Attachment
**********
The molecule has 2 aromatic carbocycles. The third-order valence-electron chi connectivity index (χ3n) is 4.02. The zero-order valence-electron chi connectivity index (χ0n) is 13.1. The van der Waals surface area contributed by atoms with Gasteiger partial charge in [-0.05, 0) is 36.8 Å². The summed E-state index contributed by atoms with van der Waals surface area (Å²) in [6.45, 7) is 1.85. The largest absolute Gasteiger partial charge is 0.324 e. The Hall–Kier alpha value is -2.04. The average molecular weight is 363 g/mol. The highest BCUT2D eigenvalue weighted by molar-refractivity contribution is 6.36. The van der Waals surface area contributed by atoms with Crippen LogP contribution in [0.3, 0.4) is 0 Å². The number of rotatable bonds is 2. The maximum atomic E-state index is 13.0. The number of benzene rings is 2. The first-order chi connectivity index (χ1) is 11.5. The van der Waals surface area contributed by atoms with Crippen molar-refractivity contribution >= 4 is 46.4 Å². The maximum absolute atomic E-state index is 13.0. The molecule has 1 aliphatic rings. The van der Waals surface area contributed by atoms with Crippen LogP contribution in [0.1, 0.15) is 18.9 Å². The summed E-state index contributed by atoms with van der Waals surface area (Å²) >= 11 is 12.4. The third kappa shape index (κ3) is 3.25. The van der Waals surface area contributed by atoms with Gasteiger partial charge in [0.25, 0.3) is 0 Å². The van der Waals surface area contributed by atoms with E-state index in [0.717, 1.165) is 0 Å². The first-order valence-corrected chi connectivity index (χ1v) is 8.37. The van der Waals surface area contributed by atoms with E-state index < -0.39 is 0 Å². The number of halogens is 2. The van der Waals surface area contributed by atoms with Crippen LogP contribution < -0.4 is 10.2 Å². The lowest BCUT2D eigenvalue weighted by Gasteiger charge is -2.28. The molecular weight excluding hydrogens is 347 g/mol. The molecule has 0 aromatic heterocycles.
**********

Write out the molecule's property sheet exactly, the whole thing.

The molecule has 2 aromatic carbocycles. The third-order valence-electron chi connectivity index (χ3n) is 4.02. The zero-order valence-electron chi connectivity index (χ0n) is 13.1. The van der Waals surface area contributed by atoms with Gasteiger partial charge in [-0.05, 0) is 36.8 Å². The summed E-state index contributed by atoms with van der Waals surface area (Å²) in [6.45, 7) is 1.85. The largest absolute Gasteiger partial charge is 0.324 e. The Hall–Kier alpha value is -2.04. The average molecular weight is 363 g/mol. The highest BCUT2D eigenvalue weighted by molar-refractivity contribution is 6.36. The van der Waals surface area contributed by atoms with Crippen LogP contribution in [0.3, 0.4) is 0 Å². The number of rotatable bonds is 2. The maximum atomic E-state index is 13.0. The number of benzene rings is 2. The first-order chi connectivity index (χ1) is 11.5. The van der Waals surface area contributed by atoms with Crippen molar-refractivity contribution >= 4 is 46.4 Å². The maximum absolute atomic E-state index is 13.0. The molecule has 1 aliphatic rings. The van der Waals surface area contributed by atoms with Crippen LogP contribution in [0.1, 0.15) is 18.9 Å². The summed E-state index contributed by atoms with van der Waals surface area (Å²) >= 11 is 12.4. The third kappa shape index (κ3) is 3.25. The van der Waals surface area contributed by atoms with Gasteiger partial charge in [0.25, 0.3) is 0 Å². The van der Waals surface area contributed by atoms with E-state index in [0.717, 1.165) is 0 Å². The first-order valence-corrected chi connectivity index (χ1v) is 8.37. The van der Waals surface area contributed by atoms with E-state index < -0.39 is 0 Å². The number of halogens is 2. The van der Waals surface area contributed by atoms with Crippen LogP contribution < -0.4 is 10.2 Å². The lowest BCUT2D eigenvalue weighted by Gasteiger charge is -2.28. The molecular weight excluding hydrogens is 347 g/mol. The molecule has 0 aromatic heterocycles.